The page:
Why Hibs played in Allied-occupied Germany before four-game tour of Czechoslovakia in the 1940s
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The Scottish Football League suspended competition on September 13, with a committee hastily established to explore the viability of regional league competitions in order to keep some sort of regular fixtures on the go. Nearly two weeks later, after the Home Secretary gave the green light, the 1939/40 Scottish War Emergency League was established with matches starting the following month. Two divisions – Eastern and Western – were created, with 16 clubs each. There was no room in the temporary structure for Brechin, East Stirlingshire, Edinburgh City, Forfar, Leith Athletic or Montrose, who had all been part of the league before the war.
The Scottish War Emergency League ran for just one season with the remaining war years given over to regional league and cup competitions. The Southern League was brought in for 1940/41 and the following year a North-Eastern League was added.
But 1946 was to be the most interesting year as far as Hibs were concerned. The Easter Road side had had a mixed few seasons on the football front, finishing eighth in the Eastern division of the War Emergency League before winning the Summer Cup in 1940/41 and the Southern League Cup in 1943/44. They were Southern League runners-up in 1941/42 and 1945/46; a precursor to their league success in the late 1940s and early 1950s.
After Germany’s surrender in May 1945, the country was occupied by Allied troops, including a large British contingent and as part of efforts to entertain those stationed in Germany, a scheme was devised to send professional football teams from England and Scotland to play exhibition matches against soldiers – a chance for troops to face their hometown teams on foreign soil. Between September 1945 and November 1946 more than 60 matches were played involving the ‘Combined Services’, the ‘United Services’, the ‘British Land Army’ (BLA) or its successor the ‘British Army of the Rhine’ (B.A.O.R.).
And so on May 1, between a league game against Dundee and a Victory Cup tie against Hearts Hibs travelled to Lower Saxony, to the town of Celle, where they were billed as facing a B.A.O.R. Select. Details of the match are scant but newspaper reports suggest Hibs ran out 3-0 victors and even had time for a visit to Hannover, accompanied by manager Willie McCartney’s son John, who was stationed in Germany at the time. On returning to Turnhouse Airport the following day, bystanders reported seeing a large green and white flag flying from the aeroplane as it prepared to land.
First-team regulars Willie Finnigan and Sammy Kean had suffered injuries in Germany but Hibs still ran out 3-1 winners against Hearts at Tynecastle in front of nearly 40,000 fans. Jock Weir opened the scoring after 15 minutes, only for Archie Kelly to restore parity five minutes, but another from Weir ten minutes before the break and a third by utility man Willie Peat secured victory. Hibs reached the final of the Victory Cup, seeing off Partick Thistle after a replay in the third round, and Clyde in the semis, but lost to Rangers in the final.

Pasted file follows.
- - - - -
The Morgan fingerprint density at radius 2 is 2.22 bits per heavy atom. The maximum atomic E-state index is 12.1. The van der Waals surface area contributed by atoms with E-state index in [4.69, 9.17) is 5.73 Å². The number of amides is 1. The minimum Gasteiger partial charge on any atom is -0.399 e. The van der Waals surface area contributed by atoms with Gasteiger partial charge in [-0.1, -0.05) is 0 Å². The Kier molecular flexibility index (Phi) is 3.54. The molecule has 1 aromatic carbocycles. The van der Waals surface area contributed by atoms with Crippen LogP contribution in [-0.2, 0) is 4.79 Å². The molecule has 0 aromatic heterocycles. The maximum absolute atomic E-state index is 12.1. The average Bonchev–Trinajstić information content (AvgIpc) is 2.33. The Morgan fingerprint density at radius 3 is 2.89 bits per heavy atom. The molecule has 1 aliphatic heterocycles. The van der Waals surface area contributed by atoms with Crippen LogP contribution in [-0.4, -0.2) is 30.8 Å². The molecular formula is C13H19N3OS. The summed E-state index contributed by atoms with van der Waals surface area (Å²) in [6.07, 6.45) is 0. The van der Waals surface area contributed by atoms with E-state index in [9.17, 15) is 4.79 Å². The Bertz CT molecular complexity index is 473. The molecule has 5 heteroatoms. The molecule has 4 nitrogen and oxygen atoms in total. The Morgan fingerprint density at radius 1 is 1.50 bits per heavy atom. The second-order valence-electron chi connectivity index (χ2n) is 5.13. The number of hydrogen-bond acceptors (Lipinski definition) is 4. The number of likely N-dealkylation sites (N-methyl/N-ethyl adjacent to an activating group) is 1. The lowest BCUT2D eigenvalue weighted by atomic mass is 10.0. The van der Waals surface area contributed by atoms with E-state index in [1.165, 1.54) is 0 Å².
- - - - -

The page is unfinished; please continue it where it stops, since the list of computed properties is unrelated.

Just hours after losing the final the squad set off for Czechoslovakia for a summer tour that would include matches against Sparta Prague at Stadion Letná in the capital on June 20; SK Židenice in Brno on June 22; SK Vítkovice Železárny at the Městský stadion in Ostrava on June 25 and finally back to the capital to face Slavia Prague on June 28, again at Letná. The rivals were groundsharing at the time as Slavia’s stadium had been destroyed by Nazi forces during the Prague Uprising the previous year.
Hibs defeated Sparta in their opening match, winning 3-1 courtesy of a Weir double and a strike by Gordon Smith in front of an estimated 43,000 spectators. They lost to Židenice, with no apparent record of the scoreline, before trouncing Vítkovice Železárny 7-1. Smith and Weir both grabbed braces along with Arthur Milne on one of his final appearance for Hibs, with recent signing from Queen’s Park Johnny Aitkenhead also on the scoresheet. The final match against Slavia ended 3-2 for the home team but the tour was considered a success.
A local newspaper later paid tribute to Hibs, writing: “After last month’s not very successful visit of Derby County the arrival of another British team in Prague drew far less attention. It was evident that British soccer – after having been represented by Derby County – had lost a lot of its fame and popularity in this country. Great was the surprise of the 40,000 spectators when Hibernians put a team on the field which played a better game than any seen for a long time. This time referee Jaroslav Vlček’s task was an easy one, as the game, although a hard fight throughout, was clean. The Scots re-established our faith in British sportsmanship, shaken by Derby County’s recent performances.”
Despite that, McCartney was scathing of the refereeing performances. ‘The worst I have sampled,’ he fumed, adding: “It is obvious that the officials will require to be properly educated in the laws of the game.” But he was effusive in his praise for the ‘wonderful people who gave us a welcome the warmth of which affected us very much’, hailed his players as ‘ambassadors of our country… on and off the field they were highly popular’ and of the standard of play said: “The Czech football has succeeded in maintaining a standard comparable with their pre-war grafting.”
Sparta later that year toured the UK, playing games against Arsenal, Birmingham, Derby, Rangers, and a rematch against Hibs – with the visitors exacting revenge for their summer defeat by winning 3-1 in front of 20,000 at Easter Road, after Sammy Kean had given the hosts a tenth-minute lead.